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M'Bizo
World Saxophone Quartet
M'Bizo
Genres: Jazz, Pop
 
  •  Track Listings (5) - Disc #1

The celebrated quartet is joined by an array of African percussionists and instrumentalists on this David Murray-led outing. Composed as a four-part suite, M'Bizo loosely follows the story of legendary bass player Johnny D...  more »

      
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CD Details

All Artists: World Saxophone Quartet
Title: M'Bizo
Members Wishing: 2
Total Copies: 0
Label: Justin Time Records
Original Release Date: 4/6/1999
Re-Release Date: 4/20/1999
Genres: Jazz, Pop
Style: Avant Garde & Free Jazz
Number of Discs: 1
SwapaCD Credits: 1
UPC: 068944012329

Synopsis

Amazon.com
The celebrated quartet is joined by an array of African percussionists and instrumentalists on this David Murray-led outing. Composed as a four-part suite, M'Bizo loosely follows the story of legendary bass player Johnny Dyani, who, after being forced to leave Africa for musical and political reasons, was unable to return to his homeland before his untimely death in 1986. Actually, this story could work as a metaphor for all the famous African expatriates, which the presence of the African vocalists and musicians who lend support to the quartet on this album underscores. With staggering precision, the 20 or so players assembled here weave fluently and mellifluously throughout this opus with an emotional intensity that is truly joyous and liberating at the same time. The title cut, which jells like a funky, Meters-style march, is a perfect example of the kind of lengthy ensemble playing contained herein: rolling along for 12-plus minutes, this piece showcases the brilliant interaction between the African singers and the quartet itself as the spiritually uplifting choruses mesh perfectly with the braying sax solos of current quartet members Murray, Oliver Lake, Hamiet Bluiett, and John Purcell. With the addition on this track of James Lewis on bass and D.D. Jackson on piano, the quartet sounds more like a real band--and less like an experimental litmus test for some good but sometimes ill-conceived ideas--than ever. The only song not part of the suite, the intro "Snanapo," is uplifting in its own right--a harmonious honkfest with the same sort of Afro-New Orleans fusion of secular and sanctified. Rejoice! The World Saxophone Quartet has created a masterpiece! --Joe S. Harrington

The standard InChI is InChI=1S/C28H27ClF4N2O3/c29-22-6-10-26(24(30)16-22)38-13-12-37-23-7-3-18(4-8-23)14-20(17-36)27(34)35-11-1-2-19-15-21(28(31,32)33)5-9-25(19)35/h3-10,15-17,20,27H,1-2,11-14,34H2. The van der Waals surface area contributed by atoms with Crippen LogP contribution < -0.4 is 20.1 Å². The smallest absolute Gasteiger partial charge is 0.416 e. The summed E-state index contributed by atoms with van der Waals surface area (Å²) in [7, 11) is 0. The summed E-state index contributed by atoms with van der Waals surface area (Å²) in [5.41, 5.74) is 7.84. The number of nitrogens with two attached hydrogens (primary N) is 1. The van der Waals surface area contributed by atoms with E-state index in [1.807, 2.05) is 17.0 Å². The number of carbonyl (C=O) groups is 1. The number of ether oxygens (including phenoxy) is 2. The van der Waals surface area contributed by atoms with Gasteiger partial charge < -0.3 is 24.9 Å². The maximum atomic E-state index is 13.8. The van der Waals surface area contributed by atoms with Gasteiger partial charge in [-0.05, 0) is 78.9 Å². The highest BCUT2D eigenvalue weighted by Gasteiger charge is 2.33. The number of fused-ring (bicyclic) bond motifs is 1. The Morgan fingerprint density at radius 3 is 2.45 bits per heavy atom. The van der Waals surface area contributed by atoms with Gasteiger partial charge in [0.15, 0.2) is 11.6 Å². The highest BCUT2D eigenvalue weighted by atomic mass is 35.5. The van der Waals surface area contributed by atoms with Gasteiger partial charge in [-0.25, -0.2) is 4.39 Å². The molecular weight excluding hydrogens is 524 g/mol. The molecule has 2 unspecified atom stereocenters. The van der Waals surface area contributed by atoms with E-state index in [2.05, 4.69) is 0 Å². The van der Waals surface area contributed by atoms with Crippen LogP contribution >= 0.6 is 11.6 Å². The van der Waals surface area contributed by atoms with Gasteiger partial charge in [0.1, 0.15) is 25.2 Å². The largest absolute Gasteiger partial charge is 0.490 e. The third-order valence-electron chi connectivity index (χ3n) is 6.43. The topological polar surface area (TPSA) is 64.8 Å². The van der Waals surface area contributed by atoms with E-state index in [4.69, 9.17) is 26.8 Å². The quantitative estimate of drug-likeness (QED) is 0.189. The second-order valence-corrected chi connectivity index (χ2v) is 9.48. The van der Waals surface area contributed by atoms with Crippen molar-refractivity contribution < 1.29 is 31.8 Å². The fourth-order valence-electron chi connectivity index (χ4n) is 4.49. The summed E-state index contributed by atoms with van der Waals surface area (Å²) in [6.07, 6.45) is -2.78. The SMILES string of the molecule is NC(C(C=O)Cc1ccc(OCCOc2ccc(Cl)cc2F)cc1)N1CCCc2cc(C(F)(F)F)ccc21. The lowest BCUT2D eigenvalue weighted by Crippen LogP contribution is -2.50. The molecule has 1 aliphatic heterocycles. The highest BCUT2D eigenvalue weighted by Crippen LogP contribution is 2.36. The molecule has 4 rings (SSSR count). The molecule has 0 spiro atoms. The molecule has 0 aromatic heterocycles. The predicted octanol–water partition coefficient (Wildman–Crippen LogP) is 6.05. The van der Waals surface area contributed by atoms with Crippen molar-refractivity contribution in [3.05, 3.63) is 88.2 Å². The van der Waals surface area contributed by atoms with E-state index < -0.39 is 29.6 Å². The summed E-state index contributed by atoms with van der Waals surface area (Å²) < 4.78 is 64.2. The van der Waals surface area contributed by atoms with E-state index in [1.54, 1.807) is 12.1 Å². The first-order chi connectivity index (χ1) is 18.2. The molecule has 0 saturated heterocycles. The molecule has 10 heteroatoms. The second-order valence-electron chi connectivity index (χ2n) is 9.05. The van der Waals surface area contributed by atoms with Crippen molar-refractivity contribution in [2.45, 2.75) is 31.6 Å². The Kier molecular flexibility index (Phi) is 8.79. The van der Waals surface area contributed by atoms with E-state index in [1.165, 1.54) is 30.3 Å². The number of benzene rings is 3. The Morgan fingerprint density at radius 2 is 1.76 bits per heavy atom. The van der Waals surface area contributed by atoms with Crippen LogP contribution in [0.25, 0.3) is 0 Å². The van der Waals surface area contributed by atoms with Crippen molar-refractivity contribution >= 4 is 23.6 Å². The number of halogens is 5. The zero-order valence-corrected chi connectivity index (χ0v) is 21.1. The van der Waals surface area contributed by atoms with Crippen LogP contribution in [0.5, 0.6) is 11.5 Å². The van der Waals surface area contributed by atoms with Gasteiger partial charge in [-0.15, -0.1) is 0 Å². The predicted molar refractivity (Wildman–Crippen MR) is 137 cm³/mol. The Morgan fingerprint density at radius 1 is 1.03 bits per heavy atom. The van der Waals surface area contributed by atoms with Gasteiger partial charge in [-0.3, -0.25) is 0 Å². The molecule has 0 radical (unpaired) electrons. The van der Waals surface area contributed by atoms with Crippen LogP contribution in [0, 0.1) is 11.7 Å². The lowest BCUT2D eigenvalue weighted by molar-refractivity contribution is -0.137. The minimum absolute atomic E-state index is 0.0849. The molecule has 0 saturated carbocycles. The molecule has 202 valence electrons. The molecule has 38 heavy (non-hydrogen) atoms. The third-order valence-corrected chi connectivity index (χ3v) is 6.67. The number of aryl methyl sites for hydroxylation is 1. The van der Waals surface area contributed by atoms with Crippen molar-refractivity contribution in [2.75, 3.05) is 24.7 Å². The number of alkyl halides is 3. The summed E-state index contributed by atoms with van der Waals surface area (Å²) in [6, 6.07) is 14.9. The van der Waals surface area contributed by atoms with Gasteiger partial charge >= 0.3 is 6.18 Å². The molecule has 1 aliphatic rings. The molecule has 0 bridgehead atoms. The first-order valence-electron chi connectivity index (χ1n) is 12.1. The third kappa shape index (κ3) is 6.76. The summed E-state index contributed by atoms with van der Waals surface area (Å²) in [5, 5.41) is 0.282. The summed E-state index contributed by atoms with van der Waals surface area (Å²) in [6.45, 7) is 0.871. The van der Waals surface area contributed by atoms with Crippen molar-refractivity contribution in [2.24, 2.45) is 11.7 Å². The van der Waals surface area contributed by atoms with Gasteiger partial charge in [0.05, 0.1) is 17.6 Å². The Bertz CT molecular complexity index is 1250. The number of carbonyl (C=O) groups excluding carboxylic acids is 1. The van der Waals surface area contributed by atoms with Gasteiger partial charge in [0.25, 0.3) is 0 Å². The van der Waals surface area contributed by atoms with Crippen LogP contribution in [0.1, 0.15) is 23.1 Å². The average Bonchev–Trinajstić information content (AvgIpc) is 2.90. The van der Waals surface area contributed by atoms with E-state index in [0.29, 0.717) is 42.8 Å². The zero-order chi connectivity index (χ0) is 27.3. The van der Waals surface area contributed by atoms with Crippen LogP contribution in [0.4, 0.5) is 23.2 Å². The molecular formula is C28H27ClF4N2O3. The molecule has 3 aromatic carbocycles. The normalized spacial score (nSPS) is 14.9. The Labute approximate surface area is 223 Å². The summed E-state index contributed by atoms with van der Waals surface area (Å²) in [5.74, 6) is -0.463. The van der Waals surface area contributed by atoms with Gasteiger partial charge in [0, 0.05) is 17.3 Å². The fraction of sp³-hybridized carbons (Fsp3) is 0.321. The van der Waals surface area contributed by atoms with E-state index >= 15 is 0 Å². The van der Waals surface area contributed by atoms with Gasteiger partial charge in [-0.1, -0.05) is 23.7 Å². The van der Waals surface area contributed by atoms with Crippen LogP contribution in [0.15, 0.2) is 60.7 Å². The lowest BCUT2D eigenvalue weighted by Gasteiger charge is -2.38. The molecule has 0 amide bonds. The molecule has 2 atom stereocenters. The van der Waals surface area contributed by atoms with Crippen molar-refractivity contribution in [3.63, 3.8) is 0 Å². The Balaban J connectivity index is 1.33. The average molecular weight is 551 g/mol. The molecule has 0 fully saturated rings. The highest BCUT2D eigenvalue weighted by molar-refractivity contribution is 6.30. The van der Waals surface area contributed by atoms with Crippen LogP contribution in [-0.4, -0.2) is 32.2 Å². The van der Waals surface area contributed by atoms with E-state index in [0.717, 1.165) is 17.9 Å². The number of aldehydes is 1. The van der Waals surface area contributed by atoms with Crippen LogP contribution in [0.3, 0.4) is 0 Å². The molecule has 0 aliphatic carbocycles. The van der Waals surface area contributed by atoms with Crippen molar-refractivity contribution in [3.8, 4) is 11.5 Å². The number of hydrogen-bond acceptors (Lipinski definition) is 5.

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CD Reviews

A meeting of cultures without the usual 'world jazz' clichés
Gerhard Auer | Leoben, Steiermark Austria | 01/15/2000
(5 out of 5 stars)

"It's almost misleading to label this CD, which features piano, organ, bass, drums and vocals, as a World Saxophone Quartet recording - but to pigeonhole it as 'world jazz' would be inexcusable. They have gone a long way since their first inclusion of African drums on 'Metamorphosis' (1990). This release embraces African culture in an intriguing way; the music breathes the air of Africa from start to finish without any compromise to the advanced playing of Murray, Bluiett, Lake and Purcell (who nevertheless step back from the scene for large amounts of time). It's simply astonishing how well the drumming and the voices of the singers from different African tribes harmonize with the voices of the saxophones; David Murray's upper register screams arguably never had a better background (as strange as this notion may sound). The exhilarating title track in particular is so wonderful that it brings tears to your eyes. - In my humble opinion this is one of Murray's finest achievements - and one of the most beautiful releases of the 90s!"